A lot has been written about the science behind choosing the right windows and doors for your home, but when it comes down to it it’s a very personal choice. So let’s take a closer look behind the curtain to reveal some of the considerations that can transform a house into a home.
Take for example the humble bathroom window. People have traditionally positioned small frosted windows high on their bathroom walls for privacy. Now the latest trend is toward larger clear windows, for people who have the luxury of a private aspect there’s nothing better than soaking in a tub with a view.
↑ IMAGE: Raised platform bathtub alongside fixed windows with Lumina Cloud privacy glass.
Of course, you still need to consider practicalities like orientation, energy efficiency and placement, but for windows and doors that spark joy, you should think seriously about your space and how you want to use it.
Here are a few thought starters.
Your living/family room is probably one of the biggest rooms in your house and just perfect for larger windows, but that’s only if there's something to
look at. I mean, who wants to gaze out onto a busy main road or have a neighbour be able to see right into your family space?
This is where rake window or highlight windows, also known as celestory windows, are well suited as they are positioned at the top of a wall above eye level. This gives you the best of both worlds – maintains your privacy and invites plenty of natural light in to keep the room feeling bright and airy, not to mention more spacious as the room will feel taller.
Fortunately, many family/living rooms have a view out to a deck or garden area. Opening up your space with beautiful bi-folds or stacker doors can bring in the outdoors and make your home seem larger than it is.
Ask yourself “Are you a big entertainer?” If the answer is yes, go for bi-folds,
they are real party doors. They open right up and accommodate a crowd. The Wideline Paragon Range offers the choice of fully floating or a combination of floating, folding or hinged entry doors. You can even put an S1E retractable fly screen/shade blind across it. There’s nothing like sitting inside in the cool of the evening with the doors open and the screen across, enjoying
your garden, without the nasty bugs.
If you just want to enjoy the view and entertain once a year, stackers may be a better choice. They are cheaper and easier to open and close regularly.
If you have a separate dining room, you may want to take a different approach all together. If you only use your dining room at night you may not need a large window to look through when it's dark? You could use a series of smaller windows to break up the space rather than one large window. You could also consider featuring an artwork, a fireplace, or furniture to create visual interest.
IMAGE: Large formal dining room with double-hung windows at either end to counter balance the fireplace. Three Birds Renovations.
Is the kitchen the heart of the home for you? These days we are spending more time in the kitchen, encouraged by a raft of celebrity chefs.
When you’re preparing lots of ingredients you don’t want the light behind you casting a shadow on your workspace. Consider positioning your counters and windows so that natural light falls in front of you directly on countertops.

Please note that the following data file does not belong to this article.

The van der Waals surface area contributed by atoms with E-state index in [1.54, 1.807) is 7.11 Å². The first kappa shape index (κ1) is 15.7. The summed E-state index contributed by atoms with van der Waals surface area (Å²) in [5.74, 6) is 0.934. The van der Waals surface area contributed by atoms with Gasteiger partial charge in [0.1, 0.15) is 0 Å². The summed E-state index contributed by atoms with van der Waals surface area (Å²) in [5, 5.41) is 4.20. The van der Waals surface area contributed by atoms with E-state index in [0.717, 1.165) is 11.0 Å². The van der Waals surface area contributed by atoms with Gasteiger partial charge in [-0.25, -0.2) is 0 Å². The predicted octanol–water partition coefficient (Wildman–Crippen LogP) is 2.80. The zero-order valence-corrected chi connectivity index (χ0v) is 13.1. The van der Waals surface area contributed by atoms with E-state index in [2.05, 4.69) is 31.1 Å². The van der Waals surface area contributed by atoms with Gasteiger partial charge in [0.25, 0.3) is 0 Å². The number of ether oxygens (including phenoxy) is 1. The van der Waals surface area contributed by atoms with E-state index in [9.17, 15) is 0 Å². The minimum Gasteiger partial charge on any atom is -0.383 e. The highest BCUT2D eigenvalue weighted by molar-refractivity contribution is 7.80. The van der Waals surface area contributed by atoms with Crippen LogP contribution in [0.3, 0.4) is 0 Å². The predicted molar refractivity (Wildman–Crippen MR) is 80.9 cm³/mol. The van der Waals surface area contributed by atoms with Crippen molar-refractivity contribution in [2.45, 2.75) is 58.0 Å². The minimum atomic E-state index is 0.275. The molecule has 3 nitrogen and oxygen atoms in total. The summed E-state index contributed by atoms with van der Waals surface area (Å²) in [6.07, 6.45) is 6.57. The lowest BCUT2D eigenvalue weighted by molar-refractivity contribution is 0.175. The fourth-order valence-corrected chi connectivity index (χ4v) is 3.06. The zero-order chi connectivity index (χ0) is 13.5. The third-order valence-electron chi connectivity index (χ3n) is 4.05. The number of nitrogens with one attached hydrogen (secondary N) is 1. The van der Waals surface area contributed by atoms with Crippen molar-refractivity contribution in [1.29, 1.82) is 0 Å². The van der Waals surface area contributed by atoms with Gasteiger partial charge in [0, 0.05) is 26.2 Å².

Whilst a kitchen is suited to most styles of windows, double-hung windows over your sink may be difficult to open and close, as you may have to stretch over the sink or counter to reach them. Awnings, casement, fixed, sliding windows or louvres (as seen in the above image) may be a better choice.
If you enjoy entertaining, you could create a stylish bi-fold servery window. These windows open along your kitchen bench, creating a seamless flow between your kitchen and your outdoor entertaining area.
IMAGE: This master bedroom features highlight rake window, 90 degree corner join window and awning window to catch the breeze.
Most of us only use our bedrooms at night, but if you have kids, you’ll know they tend to spend a fair bit more time in their rooms.
Bedroom windows are all about comfort. They should provide you with sufficient light, airflow and privacy. If you work night shifts and need to sleep during the day, you may consider windows with high performance acoustic glass to minimise sounds from outside.
Casement windows are perfect for bedrooms. They swing outwards from the side providing plenty of ventilation, whilst awning windows are hinged from the top and can stay open even in light rain.
Tall double hung windows can have upper and lower sashes that open for greater airflow.
If a lot of reading or desk work or is done in the bedroom, consider from which side you want the natural light to come: Light from the left is best for right-handed people and vice versa for left-handers.
Thinking about how you use the spaces in your home before you decide on windows and doors can help save money and give you more satisfaction in the long run.
Ultimately your choice may simply come down to a balance of practicality versus aesthetics. Are you more concerned about what your windows and doors look like, or how easy they are to use?
By the way if ease of cleaning and function is important to you then sliding windows may be your best bet.
After you’ve done enough thinking, you should talk to one of our consultants. They can look at your plans and help you determine which size and style of windows and doors are best for your lifestyle. You may be surprised by their advice. They’ll take you through the practicalities. You can lean on their years of experience, to help you make the right decision.